Terrorism comes in many forms. Political agendas may differ in purpose and scale, but they all share the same intent: fostering fear and rage and spreading propaganda, with innocent people as their targets. The victims of the November 13th events in Paris aren't just those that died and were injured in the initial attack. The backlash continues well after the
Terrorism comes in many forms. Political agendas may differ in purpose and scale, but they all share the same intent: fostering fear and rage and spreading propaganda, with innocent people as their targets. The victims of the November 13th events in Paris aren’t just those that died and were injured in the initial attack. The backlash continues well after the attack, fueled by prejudice and hate and other groups jumping in on the tragic situation created by the terrorist group known as ISIS to further their own agendas. Most recently, supporters of GamerGate pounced on the opportunity to portray a critic of their movement as one of the perpetrators of the Paris attacks.
Veerender Jubbal, a Canadian citizen who has never even been to Paris, has been an outspoken critic of the gaming industry and its lack of diversity and has spoken out against GamerGate specifically. He has been the target of online harassment since his creation of the #StopGamerGate2014 hashtag, but two GamerGate supporters, @Bl4ptrep and @turd_wartsniff–whose accounts have recently been deleted–have used the Paris attacks to up the hate campaign against him. According to Vice.com’s research and archived tweets, @Bl4ptrep and @turd_wartsniff began this process back in August when Jubbal posted a selfie (above right) that was then photoshopped and redistributed online. Following the attacks, the photoshopped image was posted again, identifying Jubbal as one of ISIS’s suicide bombers in the Paris attacks. Fake messages from Jubbal were tweeted. Fake accounts were created.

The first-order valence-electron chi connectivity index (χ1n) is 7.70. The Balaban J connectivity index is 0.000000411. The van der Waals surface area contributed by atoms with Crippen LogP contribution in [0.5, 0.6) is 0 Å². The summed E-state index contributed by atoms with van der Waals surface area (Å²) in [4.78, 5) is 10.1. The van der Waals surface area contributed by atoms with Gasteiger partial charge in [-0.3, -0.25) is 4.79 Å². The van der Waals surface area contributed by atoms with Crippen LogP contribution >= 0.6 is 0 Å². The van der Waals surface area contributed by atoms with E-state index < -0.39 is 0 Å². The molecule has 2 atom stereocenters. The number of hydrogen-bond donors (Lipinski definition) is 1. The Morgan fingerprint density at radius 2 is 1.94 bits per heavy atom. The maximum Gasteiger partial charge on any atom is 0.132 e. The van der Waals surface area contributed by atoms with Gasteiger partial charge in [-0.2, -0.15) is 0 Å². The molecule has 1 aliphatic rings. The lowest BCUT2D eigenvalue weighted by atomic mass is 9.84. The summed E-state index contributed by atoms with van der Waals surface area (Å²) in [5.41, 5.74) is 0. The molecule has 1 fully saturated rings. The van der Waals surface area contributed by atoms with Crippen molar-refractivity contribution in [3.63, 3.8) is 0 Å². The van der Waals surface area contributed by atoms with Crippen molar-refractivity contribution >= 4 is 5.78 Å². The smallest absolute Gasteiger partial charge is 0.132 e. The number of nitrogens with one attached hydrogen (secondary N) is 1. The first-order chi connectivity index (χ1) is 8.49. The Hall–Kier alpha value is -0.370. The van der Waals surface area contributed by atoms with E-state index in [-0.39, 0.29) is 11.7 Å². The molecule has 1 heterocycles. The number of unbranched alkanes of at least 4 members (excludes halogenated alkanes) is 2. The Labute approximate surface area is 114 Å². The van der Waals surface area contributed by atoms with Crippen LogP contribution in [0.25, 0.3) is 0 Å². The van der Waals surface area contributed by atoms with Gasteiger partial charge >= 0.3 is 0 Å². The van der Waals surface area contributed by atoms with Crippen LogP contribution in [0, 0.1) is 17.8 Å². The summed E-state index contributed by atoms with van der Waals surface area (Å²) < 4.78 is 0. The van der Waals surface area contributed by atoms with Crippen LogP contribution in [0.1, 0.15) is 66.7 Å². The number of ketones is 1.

News agencies around the world ignored what ought to have been obvious discrepancies–the most notable being the magical selfie-taking Qu’ran that Jubbal is holding in the doctored image–publishing his picture in response to the attacks. The images have since been retracted, but the damage is already done. Harassment against Jubbal has increased exponentially and he’s received numerous threats that now extend well beyond the gaming community.
While Jubbal seems to maintain a positive attitude at most times despite the harassment he’s received–his basic philosophy on life can be summed up by his favourite word: “Gosh”–it’s unsurprising that his Twitter response to this turn of events might be a bit more harsh. He’s since made an official statement through the Sikh Coalition:
“Over the weekend, a photograph was doctored to suggest that I was one of the terrorists associated with the Paris tragedy. This despicable action was then quickly made worse when some international news outlets decided to share the image as truth. Let me be clear – the photograph is a fake and I am not affiliated with terrorism of any kind.